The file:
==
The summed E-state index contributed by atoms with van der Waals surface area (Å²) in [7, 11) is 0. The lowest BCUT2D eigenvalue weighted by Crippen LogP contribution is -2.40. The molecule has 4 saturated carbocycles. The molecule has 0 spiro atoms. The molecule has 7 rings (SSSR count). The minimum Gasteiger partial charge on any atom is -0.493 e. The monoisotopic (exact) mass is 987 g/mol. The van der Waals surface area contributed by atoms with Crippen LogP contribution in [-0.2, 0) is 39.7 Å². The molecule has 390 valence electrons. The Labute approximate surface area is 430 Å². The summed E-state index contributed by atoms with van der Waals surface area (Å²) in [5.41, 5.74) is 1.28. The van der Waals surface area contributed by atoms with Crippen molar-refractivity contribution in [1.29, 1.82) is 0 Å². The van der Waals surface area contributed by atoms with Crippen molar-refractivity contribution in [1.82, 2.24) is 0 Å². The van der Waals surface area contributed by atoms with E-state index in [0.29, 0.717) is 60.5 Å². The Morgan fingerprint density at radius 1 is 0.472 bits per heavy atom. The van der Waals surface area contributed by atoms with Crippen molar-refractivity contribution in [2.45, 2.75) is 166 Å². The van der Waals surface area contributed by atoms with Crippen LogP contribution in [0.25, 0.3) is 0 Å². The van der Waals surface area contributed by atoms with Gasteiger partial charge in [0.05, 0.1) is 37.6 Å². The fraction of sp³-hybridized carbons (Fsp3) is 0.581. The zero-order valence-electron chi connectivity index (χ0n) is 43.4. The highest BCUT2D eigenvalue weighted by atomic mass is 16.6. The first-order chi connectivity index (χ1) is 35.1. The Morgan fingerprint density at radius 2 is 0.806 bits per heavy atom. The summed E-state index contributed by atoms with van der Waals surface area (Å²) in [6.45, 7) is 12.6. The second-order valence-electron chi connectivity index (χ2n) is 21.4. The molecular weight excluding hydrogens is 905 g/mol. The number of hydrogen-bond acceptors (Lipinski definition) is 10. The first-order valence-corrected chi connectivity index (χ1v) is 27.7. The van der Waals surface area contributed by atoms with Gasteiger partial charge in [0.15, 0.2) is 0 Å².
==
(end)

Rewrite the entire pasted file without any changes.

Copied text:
The summed E-state index contributed by atoms with van der Waals surface area (Å²) in [7, 11) is 0. The lowest BCUT2D eigenvalue weighted by Crippen LogP contribution is -2.40. The molecule has 4 saturated carbocycles. The molecule has 0 spiro atoms. The molecule has 7 rings (SSSR count). The minimum Gasteiger partial charge on any atom is -0.493 e. The monoisotopic (exact) mass is 987 g/mol. The van der Waals surface area contributed by atoms with Crippen LogP contribution in [-0.2, 0) is 39.7 Å². The molecule has 390 valence electrons. The Labute approximate surface area is 430 Å². The summed E-state index contributed by atoms with van der Waals surface area (Å²) in [5.41, 5.74) is 1.28. The van der Waals surface area contributed by atoms with Crippen molar-refractivity contribution in [1.29, 1.82) is 0 Å². The van der Waals surface area contributed by atoms with Crippen molar-refractivity contribution in [1.82, 2.24) is 0 Å². The van der Waals surface area contributed by atoms with E-state index in [0.29, 0.717) is 60.5 Å². The Morgan fingerprint density at radius 1 is 0.472 bits per heavy atom. The van der Waals surface area contributed by atoms with Crippen molar-refractivity contribution in [2.45, 2.75) is 166 Å². The van der Waals surface area contributed by atoms with Crippen LogP contribution in [0.25, 0.3) is 0 Å². The van der Waals surface area contributed by atoms with Gasteiger partial charge in [0.05, 0.1) is 37.6 Å². The fraction of sp³-hybridized carbons (Fsp3) is 0.581. The zero-order valence-electron chi connectivity index (χ0n) is 43.4. The highest BCUT2D eigenvalue weighted by atomic mass is 16.6. The first-order chi connectivity index (χ1) is 35.1. The Morgan fingerprint density at radius 2 is 0.806 bits per heavy atom. The summed E-state index contributed by atoms with van der Waals surface area (Å²) in [6.45, 7) is 12.6. The second-order valence-electron chi connectivity index (χ2n) is 21.4. The molecular weight excluding hydrogens is 905 g/mol. The number of hydrogen-bond acceptors (Lipinski definition) is 10. The first-order valence-corrected chi connectivity index (χ1v) is 27.7. The van der Waals surface area contributed by atoms with Gasteiger partial charge in [0.15, 0.2) is 0 Å².